Tetracycline antibiotics like DOX tightly chelate a wide variety of di- and trivalent metal ions via their siderophore-like arrangement of exocyclic hydroxyl and carbonyl oxygen atoms (Figure 1), with a reported affinity series of Fe3+>Fe2+>Zn2+>Mg2+>Ca2+ (Albert and Rees, 1956; Nelson, 1998). Indeed, tetracycline interactions with Ca2+ and Mg2+ ions mediate cellular uptake and binding to biomolecular targets such as the tetracycline repressor and 16S rRNA (Nelson, 1998; Orth et al., 2000). We next considered a model that first-cycle effects of 10 µM DOX reflect a metal-dependent mechanism distinct from ribosomal inhibition causing second-cycle death. To test this model, we investigated whether exogenous metals rescued parasites from 10 µM DOX. We failed to observe growth rescue by 10 µM ZnCl2 (toxicity limit [Marvin et al., 2012]) or 500 µM CaCl2 in continuous-growth (Figure 3B and Figure 3—figure supplement 1) or 48 hr growth-inhibition assays (Figure 3C). In contrast, 500 µM FeCl3 (and to a lesser extent 500 µM MgCl2) fully or nearly fully rescued parasites from first-cycle growth inhibition by 10 µM DOX (Figure 3C and D), although partial rescue was observed at FeCl3 concentrations as low as 50 µM (Figure 3—figure supplement 1). However, parasites treated with 10 µM DOX and 500 µM FeCl3 still succumbed to second-cycle, delayed death (Figure 3D and Figure 3—figure supplement 1), as expected for distinct mechanisms of first- and second-cycle DOX activity.

We also observed that 500 µM FeCl3 but not CaCl2 rescued first-cycle apicoplast-branching in 10 µM DOX (Figure 3E and Figure 3—figure supplement 2). These observations contrast with IPP, which rescued parasite viability in 10 µM DOX but did not restore apicoplast branching (Figure 2E). We further noted that FeCl3 selectively rescued parasites from the apicoplast-specific, first-cycle growth effects of 10 µM DOX but did not rescue parasites from the second-cycle effects of 1 µM DOX (Figure 3F) or the off-target effects of 20–40 µM DOX (Figure 3G and Figure 3—figure supplement 1). We conclude that 10 µM DOX kills parasites via a metal-dependent, first-cycle mechanism that blocks apicoplast biogenesis and is distinct from the second-cycle, delayed-death mechanism of 1 µM DOX.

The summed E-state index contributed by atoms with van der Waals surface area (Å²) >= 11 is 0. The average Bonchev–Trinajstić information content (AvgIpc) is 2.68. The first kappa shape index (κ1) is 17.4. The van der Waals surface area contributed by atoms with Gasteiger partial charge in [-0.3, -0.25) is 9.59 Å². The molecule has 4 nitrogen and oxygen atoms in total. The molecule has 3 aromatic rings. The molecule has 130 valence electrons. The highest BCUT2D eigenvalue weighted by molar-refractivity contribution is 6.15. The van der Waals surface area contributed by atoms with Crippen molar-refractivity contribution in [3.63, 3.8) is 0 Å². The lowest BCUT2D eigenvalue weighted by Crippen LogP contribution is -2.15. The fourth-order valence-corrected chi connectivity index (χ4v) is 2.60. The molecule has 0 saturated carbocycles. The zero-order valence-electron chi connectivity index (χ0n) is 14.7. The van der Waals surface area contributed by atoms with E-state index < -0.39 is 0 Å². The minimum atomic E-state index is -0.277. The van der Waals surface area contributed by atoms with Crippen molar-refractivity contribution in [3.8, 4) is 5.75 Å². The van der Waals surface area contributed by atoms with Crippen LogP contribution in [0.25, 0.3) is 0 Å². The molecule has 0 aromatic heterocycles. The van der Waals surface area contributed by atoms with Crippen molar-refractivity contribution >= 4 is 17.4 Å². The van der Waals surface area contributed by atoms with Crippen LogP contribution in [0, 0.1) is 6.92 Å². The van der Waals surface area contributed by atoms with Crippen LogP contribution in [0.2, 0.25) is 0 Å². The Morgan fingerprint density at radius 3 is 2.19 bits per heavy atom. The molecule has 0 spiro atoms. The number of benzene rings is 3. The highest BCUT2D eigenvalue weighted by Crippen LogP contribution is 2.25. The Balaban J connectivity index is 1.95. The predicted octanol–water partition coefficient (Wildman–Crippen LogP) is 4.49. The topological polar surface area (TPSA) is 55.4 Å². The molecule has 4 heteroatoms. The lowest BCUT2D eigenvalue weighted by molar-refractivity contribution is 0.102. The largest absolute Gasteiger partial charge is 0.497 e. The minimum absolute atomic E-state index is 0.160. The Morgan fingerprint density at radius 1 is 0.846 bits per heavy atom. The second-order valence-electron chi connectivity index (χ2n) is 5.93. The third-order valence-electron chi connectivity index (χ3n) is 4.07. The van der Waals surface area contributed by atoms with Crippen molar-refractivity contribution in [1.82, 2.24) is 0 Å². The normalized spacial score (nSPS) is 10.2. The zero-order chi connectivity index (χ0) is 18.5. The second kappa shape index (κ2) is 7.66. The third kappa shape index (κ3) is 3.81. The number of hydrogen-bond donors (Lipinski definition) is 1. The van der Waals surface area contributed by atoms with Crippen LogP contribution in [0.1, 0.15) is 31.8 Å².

Metal-dependent mechanisms of first-cycle activity by 10 µM DOX

What is the metal-dependent mechanism of 10 µM DOX, and why is there preferential rescue of parasite growth by FeCl3? Tetracyclines bind iron more tightly than other metals, with an equilibrium association constant of 1010 M−1 for 1:1 chelation of Fe3+ versus 104 M−1 for Mg2+ (Albert and Rees, 1956). Although the 500 µM concentration of exogenous FeCl3 required for maximal rescue of parasite growth in 10 µM DOX is large relative to the ~1 µM labile iron concentration estimated for the parasite cytoplasm (Scholl et al., 2005), the intracellular iron concentration achieved by exogenous addition of 500 µM FeCl3 remains unclear. Indeed, mechanisms of iron uptake and trafficking by blood-stage P. falciparum remain sparsely understood (Scholl et al., 2005; Mabeza et al., 1999), especially uptake across the four membranes that surround the apicoplast.

We first considered whether exogenous FeCl3 might selectively rescue parasites from 10 µM DOX by blocking or reducing its uptake into the parasite apicoplast, since metal chelation has been reported to influence the cellular uptake of tetracycline antibiotics in other organisms (Nelson, 1998). However, 500 µM FeCl3 or MgCl2 did not rescue second-cycle parasite death in continuous growth assays with 10 µM (Figure 3D) or 1 µM DOX (Figure 3F). Furthermore, exogenous iron resulted in only a small, 1.5 µM shift in EC50 value from 0.5 to 2 µM in a 96 hr growth inhibition assay, in contrast to the 10.5 µM shift provided by IPP (Figure 3—figure supplement 1). These results strongly suggest that DOX uptake into the apicoplast is not substantially perturbed by exogenous iron. The inability of 500 µM FeCl3 to rescue parasites from first-cycle activity by ≥20 µM DOX (Figure 3G) further suggests that general uptake of DOX into parasites is not substantially affected by exogenous iron.